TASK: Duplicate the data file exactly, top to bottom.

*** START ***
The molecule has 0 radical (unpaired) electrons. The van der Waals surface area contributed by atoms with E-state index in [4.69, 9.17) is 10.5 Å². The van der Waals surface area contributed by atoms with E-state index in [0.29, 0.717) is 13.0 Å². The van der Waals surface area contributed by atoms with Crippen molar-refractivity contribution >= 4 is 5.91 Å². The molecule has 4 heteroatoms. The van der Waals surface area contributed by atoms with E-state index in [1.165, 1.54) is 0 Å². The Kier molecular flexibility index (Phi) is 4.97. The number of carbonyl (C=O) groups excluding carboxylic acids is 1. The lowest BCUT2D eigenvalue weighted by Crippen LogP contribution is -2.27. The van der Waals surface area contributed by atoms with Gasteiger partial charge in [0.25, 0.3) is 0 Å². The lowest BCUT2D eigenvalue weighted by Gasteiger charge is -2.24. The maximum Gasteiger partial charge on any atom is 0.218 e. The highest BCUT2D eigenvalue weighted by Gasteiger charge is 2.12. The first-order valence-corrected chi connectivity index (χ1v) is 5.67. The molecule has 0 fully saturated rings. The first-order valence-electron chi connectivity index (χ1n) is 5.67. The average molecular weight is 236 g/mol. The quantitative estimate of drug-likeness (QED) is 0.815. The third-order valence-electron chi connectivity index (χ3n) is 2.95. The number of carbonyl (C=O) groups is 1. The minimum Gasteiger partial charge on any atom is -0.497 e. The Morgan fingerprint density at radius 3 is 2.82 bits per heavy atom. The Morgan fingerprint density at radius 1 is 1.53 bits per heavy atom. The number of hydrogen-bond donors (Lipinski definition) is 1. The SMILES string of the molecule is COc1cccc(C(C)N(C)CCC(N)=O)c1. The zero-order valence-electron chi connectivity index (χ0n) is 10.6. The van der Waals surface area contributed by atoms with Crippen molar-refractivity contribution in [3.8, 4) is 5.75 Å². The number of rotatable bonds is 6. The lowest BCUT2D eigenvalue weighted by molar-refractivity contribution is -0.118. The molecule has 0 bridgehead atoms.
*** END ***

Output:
The molecule has 0 radical (unpaired) electrons. The van der Waals surface area contributed by atoms with E-state index in [4.69, 9.17) is 10.5 Å². The van der Waals surface area contributed by atoms with E-state index in [0.29, 0.717) is 13.0 Å². The van der Waals surface area contributed by atoms with Crippen molar-refractivity contribution >= 4 is 5.91 Å². The molecule has 4 heteroatoms. The van der Waals surface area contributed by atoms with E-state index in [1.165, 1.54) is 0 Å². The Kier molecular flexibility index (Phi) is 4.97. The number of carbonyl (C=O) groups excluding carboxylic acids is 1. The lowest BCUT2D eigenvalue weighted by Crippen LogP contribution is -2.27. The van der Waals surface area contributed by atoms with Gasteiger partial charge in [0.25, 0.3) is 0 Å². The lowest BCUT2D eigenvalue weighted by Gasteiger charge is -2.24. The maximum Gasteiger partial charge on any atom is 0.218 e. The highest BCUT2D eigenvalue weighted by Gasteiger charge is 2.12. The first-order valence-corrected chi connectivity index (χ1v) is 5.67. The molecule has 0 fully saturated rings. The first-order valence-electron chi connectivity index (χ1n) is 5.67. The average molecular weight is 236 g/mol. The quantitative estimate of drug-likeness (QED) is 0.815. The third-order valence-electron chi connectivity index (χ3n) is 2.95. The number of carbonyl (C=O) groups is 1. The minimum Gasteiger partial charge on any atom is -0.497 e. The Morgan fingerprint density at radius 3 is 2.82 bits per heavy atom. The Morgan fingerprint density at radius 1 is 1.53 bits per heavy atom. The number of hydrogen-bond donors (Lipinski definition) is 1. The SMILES string of the molecule is COc1cccc(C(C)N(C)CCC(N)=O)c1. The zero-order valence-electron chi connectivity index (χ0n) is 10.6. The van der Waals surface area contributed by atoms with Crippen molar-refractivity contribution in [3.8, 4) is 5.75 Å². The number of rotatable bonds is 6. The lowest BCUT2D eigenvalue weighted by molar-refractivity contribution is -0.118. The molecule has 0 bridgehead atoms.